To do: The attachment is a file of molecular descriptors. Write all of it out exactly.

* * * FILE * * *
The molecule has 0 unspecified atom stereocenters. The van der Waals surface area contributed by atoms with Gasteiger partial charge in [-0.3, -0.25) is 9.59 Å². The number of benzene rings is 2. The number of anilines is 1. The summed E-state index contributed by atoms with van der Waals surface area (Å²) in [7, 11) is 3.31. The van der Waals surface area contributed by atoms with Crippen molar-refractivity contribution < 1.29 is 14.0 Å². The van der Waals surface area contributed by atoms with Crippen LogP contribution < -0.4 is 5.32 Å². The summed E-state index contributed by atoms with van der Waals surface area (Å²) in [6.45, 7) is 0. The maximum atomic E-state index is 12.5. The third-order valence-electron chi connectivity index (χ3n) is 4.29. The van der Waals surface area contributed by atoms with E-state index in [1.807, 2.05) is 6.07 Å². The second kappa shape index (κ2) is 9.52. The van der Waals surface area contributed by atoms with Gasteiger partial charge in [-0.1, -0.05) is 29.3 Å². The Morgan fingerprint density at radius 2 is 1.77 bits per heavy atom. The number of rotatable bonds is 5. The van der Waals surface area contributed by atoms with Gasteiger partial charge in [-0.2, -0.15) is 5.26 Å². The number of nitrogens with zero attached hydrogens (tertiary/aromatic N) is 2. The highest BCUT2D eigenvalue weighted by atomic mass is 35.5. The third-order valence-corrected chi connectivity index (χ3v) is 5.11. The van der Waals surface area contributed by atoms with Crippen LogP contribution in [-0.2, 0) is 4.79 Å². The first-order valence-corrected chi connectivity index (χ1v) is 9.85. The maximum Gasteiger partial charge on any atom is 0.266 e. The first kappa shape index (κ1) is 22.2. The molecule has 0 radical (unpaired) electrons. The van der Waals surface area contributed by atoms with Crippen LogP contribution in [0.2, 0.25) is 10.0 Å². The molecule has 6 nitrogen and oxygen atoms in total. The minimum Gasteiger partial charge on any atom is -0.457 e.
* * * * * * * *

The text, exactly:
The molecule has 0 unspecified atom stereocenters. The van der Waals surface area contributed by atoms with Gasteiger partial charge in [-0.3, -0.25) is 9.59 Å². The number of benzene rings is 2. The number of anilines is 1. The summed E-state index contributed by atoms with van der Waals surface area (Å²) in [7, 11) is 3.31. The van der Waals surface area contributed by atoms with Crippen molar-refractivity contribution < 1.29 is 14.0 Å². The van der Waals surface area contributed by atoms with Crippen LogP contribution < -0.4 is 5.32 Å². The summed E-state index contributed by atoms with van der Waals surface area (Å²) in [6.45, 7) is 0. The maximum atomic E-state index is 12.5. The third-order valence-electron chi connectivity index (χ3n) is 4.29. The van der Waals surface area contributed by atoms with E-state index in [1.807, 2.05) is 6.07 Å². The second kappa shape index (κ2) is 9.52. The van der Waals surface area contributed by atoms with Gasteiger partial charge in [-0.1, -0.05) is 29.3 Å². The Morgan fingerprint density at radius 2 is 1.77 bits per heavy atom. The number of rotatable bonds is 5. The van der Waals surface area contributed by atoms with Gasteiger partial charge in [-0.2, -0.15) is 5.26 Å². The number of nitrogens with zero attached hydrogens (tertiary/aromatic N) is 2. The highest BCUT2D eigenvalue weighted by atomic mass is 35.5. The third-order valence-corrected chi connectivity index (χ3v) is 5.11. The van der Waals surface area contributed by atoms with Crippen LogP contribution in [-0.2, 0) is 4.79 Å². The first-order valence-corrected chi connectivity index (χ1v) is 9.85. The maximum Gasteiger partial charge on any atom is 0.266 e. The first kappa shape index (κ1) is 22.2. The molecule has 0 radical (unpaired) electrons. The van der Waals surface area contributed by atoms with Crippen LogP contribution in [0.2, 0.25) is 10.0 Å². The molecule has 6 nitrogen and oxygen atoms in total. The minimum Gasteiger partial charge on any atom is -0.457 e.